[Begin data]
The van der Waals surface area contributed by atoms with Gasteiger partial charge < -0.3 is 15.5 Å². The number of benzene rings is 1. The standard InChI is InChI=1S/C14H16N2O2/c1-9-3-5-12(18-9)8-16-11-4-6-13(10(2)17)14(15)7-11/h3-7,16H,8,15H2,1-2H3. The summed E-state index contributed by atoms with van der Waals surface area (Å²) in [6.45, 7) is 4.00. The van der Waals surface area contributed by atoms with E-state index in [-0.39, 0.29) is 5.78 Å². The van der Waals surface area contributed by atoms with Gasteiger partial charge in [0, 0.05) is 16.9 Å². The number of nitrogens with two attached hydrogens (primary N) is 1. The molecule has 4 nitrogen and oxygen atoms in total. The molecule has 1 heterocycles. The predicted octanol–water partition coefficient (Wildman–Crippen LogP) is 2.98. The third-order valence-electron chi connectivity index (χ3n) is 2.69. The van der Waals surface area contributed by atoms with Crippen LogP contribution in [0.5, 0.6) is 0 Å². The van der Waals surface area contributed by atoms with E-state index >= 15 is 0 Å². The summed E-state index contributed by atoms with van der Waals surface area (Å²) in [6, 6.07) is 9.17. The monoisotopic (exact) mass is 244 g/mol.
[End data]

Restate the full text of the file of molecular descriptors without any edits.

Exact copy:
The van der Waals surface area contributed by atoms with Gasteiger partial charge < -0.3 is 15.5 Å². The number of benzene rings is 1. The standard InChI is InChI=1S/C14H16N2O2/c1-9-3-5-12(18-9)8-16-11-4-6-13(10(2)17)14(15)7-11/h3-7,16H,8,15H2,1-2H3. The summed E-state index contributed by atoms with van der Waals surface area (Å²) in [6.45, 7) is 4.00. The van der Waals surface area contributed by atoms with E-state index in [-0.39, 0.29) is 5.78 Å². The van der Waals surface area contributed by atoms with Gasteiger partial charge in [0, 0.05) is 16.9 Å². The number of nitrogens with two attached hydrogens (primary N) is 1. The molecule has 4 nitrogen and oxygen atoms in total. The molecule has 1 heterocycles. The predicted octanol–water partition coefficient (Wildman–Crippen LogP) is 2.98. The third-order valence-electron chi connectivity index (χ3n) is 2.69. The van der Waals surface area contributed by atoms with Crippen LogP contribution in [0.5, 0.6) is 0 Å². The van der Waals surface area contributed by atoms with E-state index >= 15 is 0 Å². The summed E-state index contributed by atoms with van der Waals surface area (Å²) in [6, 6.07) is 9.17. The monoisotopic (exact) mass is 244 g/mol.